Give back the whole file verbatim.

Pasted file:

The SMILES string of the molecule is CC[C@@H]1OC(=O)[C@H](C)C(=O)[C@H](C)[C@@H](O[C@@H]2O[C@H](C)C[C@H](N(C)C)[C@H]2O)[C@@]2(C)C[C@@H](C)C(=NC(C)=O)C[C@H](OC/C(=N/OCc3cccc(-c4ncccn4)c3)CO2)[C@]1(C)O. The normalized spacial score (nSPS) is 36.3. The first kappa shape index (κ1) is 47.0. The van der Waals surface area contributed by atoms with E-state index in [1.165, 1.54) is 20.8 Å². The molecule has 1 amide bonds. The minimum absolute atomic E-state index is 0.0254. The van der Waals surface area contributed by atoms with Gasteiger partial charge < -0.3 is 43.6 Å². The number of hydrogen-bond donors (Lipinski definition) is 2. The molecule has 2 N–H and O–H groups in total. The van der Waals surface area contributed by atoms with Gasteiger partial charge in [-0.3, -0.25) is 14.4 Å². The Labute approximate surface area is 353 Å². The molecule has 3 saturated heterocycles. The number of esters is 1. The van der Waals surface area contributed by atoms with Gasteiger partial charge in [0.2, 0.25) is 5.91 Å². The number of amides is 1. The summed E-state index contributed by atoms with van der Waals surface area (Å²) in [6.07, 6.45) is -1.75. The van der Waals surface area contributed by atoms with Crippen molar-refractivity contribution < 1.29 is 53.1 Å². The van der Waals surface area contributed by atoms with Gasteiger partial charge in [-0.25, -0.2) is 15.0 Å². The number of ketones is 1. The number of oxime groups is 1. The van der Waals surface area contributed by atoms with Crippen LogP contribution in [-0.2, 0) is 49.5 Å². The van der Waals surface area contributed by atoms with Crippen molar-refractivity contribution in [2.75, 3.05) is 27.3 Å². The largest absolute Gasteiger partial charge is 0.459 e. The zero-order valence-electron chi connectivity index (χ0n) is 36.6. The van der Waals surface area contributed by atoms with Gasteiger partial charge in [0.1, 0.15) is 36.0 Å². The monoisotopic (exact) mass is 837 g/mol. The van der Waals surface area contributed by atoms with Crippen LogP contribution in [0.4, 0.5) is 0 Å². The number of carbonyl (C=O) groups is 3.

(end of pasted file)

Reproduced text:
The SMILES string of the molecule is CC[C@@H]1OC(=O)[C@H](C)C(=O)[C@H](C)[C@@H](O[C@@H]2O[C@H](C)C[C@H](N(C)C)[C@H]2O)[C@@]2(C)C[C@@H](C)C(=NC(C)=O)C[C@H](OC/C(=N/OCc3cccc(-c4ncccn4)c3)CO2)[C@]1(C)O. The normalized spacial score (nSPS) is 36.3. The first kappa shape index (κ1) is 47.0. The van der Waals surface area contributed by atoms with E-state index in [1.165, 1.54) is 20.8 Å². The molecule has 1 amide bonds. The minimum absolute atomic E-state index is 0.0254. The van der Waals surface area contributed by atoms with Gasteiger partial charge < -0.3 is 43.6 Å². The number of hydrogen-bond donors (Lipinski definition) is 2. The molecule has 2 N–H and O–H groups in total. The van der Waals surface area contributed by atoms with Gasteiger partial charge in [-0.3, -0.25) is 14.4 Å². The Labute approximate surface area is 353 Å². The molecule has 3 saturated heterocycles. The number of esters is 1. The van der Waals surface area contributed by atoms with Gasteiger partial charge in [0.2, 0.25) is 5.91 Å². The number of amides is 1. The summed E-state index contributed by atoms with van der Waals surface area (Å²) in [6.07, 6.45) is -1.75. The van der Waals surface area contributed by atoms with Crippen molar-refractivity contribution < 1.29 is 53.1 Å². The van der Waals surface area contributed by atoms with Gasteiger partial charge in [-0.25, -0.2) is 15.0 Å². The number of ketones is 1. The number of oxime groups is 1. The van der Waals surface area contributed by atoms with Crippen LogP contribution in [-0.2, 0) is 49.5 Å². The van der Waals surface area contributed by atoms with Crippen molar-refractivity contribution in [2.75, 3.05) is 27.3 Å². The largest absolute Gasteiger partial charge is 0.459 e. The zero-order valence-electron chi connectivity index (χ0n) is 36.6. The van der Waals surface area contributed by atoms with Gasteiger partial charge in [0.1, 0.15) is 36.0 Å². The monoisotopic (exact) mass is 837 g/mol. The van der Waals surface area contributed by atoms with Crippen LogP contribution in [0.4, 0.5) is 0 Å². The number of carbonyl (C=O) groups is 3.